“I will pay you $20 to clean the whole basement.”
This is what it had come to.
I was hoping that my lament about the disorder in our basement would eventually lead to one of my children volunteering. As the father of four, didn’t I know better? How could I be so delusional to think that one of them would suddenly succumb to my cries with a sudden joy for volunteering? I could have made my son clean the basement. But I ended up just paying one of them and the work was completed in a couple hours.
I’m not sharing this with you in the hopes of getting nominated as Parent of the Year. I’m just confessing that sometimes I solve problems with unhealthy, unsustainable methods.
How about you?
In our churches, we are experiencing a particular flavor of the Great Resignation that so many are talking about. Yes, we have paid staff who are resigning. But the particular flavor that I’m calling out is the decline of our volunteer base. Our people are not coming out of the pandemic starving for things to do. They aren’t jumping back into all of their old roles and we don’t find ourselves with new volunteers breaking down our doors. Why aren’t people volunteering? What should we do? How can we avoid falling into the trap of unhealthy, unsustainable coping methods?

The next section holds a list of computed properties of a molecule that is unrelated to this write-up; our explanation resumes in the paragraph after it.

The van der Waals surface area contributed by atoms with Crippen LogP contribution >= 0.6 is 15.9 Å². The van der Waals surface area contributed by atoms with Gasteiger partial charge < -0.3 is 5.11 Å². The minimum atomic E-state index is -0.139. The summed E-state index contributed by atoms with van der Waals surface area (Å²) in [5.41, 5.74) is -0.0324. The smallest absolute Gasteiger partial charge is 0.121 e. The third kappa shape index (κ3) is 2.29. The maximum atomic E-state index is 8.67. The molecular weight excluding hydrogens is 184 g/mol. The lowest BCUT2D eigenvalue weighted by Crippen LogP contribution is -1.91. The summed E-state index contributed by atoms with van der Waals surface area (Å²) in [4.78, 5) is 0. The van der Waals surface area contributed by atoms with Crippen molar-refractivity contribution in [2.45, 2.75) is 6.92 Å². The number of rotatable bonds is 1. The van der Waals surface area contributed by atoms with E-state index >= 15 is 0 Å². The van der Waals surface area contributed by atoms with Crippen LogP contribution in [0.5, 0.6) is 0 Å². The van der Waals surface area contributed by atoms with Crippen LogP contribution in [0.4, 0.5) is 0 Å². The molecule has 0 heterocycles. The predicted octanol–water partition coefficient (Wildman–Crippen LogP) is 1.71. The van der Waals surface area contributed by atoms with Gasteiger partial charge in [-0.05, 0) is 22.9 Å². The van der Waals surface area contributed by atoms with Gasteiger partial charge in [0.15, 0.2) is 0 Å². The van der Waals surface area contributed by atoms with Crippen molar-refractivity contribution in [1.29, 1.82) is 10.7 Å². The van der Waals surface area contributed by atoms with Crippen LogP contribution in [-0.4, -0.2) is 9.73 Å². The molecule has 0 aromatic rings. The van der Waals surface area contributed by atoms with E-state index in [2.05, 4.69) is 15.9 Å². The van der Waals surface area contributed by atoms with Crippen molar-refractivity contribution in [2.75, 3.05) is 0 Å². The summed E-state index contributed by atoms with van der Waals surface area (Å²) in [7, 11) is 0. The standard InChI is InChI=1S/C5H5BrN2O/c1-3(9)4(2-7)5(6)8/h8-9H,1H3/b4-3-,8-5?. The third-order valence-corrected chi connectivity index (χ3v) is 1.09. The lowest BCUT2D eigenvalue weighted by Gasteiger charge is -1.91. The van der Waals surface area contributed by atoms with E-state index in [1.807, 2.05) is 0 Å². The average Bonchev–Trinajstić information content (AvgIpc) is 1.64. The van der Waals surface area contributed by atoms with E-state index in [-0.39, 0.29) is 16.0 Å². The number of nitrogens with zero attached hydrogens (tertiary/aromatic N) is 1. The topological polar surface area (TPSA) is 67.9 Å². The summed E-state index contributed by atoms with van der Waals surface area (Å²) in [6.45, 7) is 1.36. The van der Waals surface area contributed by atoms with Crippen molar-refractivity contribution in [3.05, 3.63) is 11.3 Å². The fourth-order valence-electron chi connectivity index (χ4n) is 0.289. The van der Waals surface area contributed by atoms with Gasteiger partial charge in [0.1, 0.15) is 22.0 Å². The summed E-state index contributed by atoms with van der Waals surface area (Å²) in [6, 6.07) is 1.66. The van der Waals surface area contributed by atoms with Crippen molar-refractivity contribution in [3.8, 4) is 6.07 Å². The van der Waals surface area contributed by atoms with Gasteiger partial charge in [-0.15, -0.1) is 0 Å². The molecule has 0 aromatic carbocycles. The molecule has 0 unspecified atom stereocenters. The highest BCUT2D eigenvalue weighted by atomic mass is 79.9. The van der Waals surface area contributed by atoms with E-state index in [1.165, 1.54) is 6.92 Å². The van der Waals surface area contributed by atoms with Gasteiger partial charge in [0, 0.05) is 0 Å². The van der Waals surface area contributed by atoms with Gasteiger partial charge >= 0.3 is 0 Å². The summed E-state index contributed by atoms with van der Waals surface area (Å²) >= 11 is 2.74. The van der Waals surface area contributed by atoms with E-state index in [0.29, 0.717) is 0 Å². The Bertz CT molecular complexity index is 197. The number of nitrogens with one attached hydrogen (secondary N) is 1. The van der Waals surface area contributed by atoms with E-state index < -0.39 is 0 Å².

After many conversations with fellow pastors and church consulting clients, I have noticed the same four reasons keep popping up. And I have some ideas on how your church can try to respond to each.
1) “I Don’t Have Time”
People often tell their ministry leaders that they don’t have time to help at the church because they are too busy with other commitments. They list all of the other activities that they or their family are involved with. Their list disproves their point. It isn’t that they don’t have time. It is that they have chosen to give that time to something else. On some level, the church activity just doesn’t seem worth it. I would guess that if you offered $30,000 college scholarships to any family who volunteered in your youth ministry, many of you could fill your vacancies. Oops! There I go again, just like the $20 basement cleaning solution.
The “no time” reason is a value reason. They don’t value the opportunity that you are offering.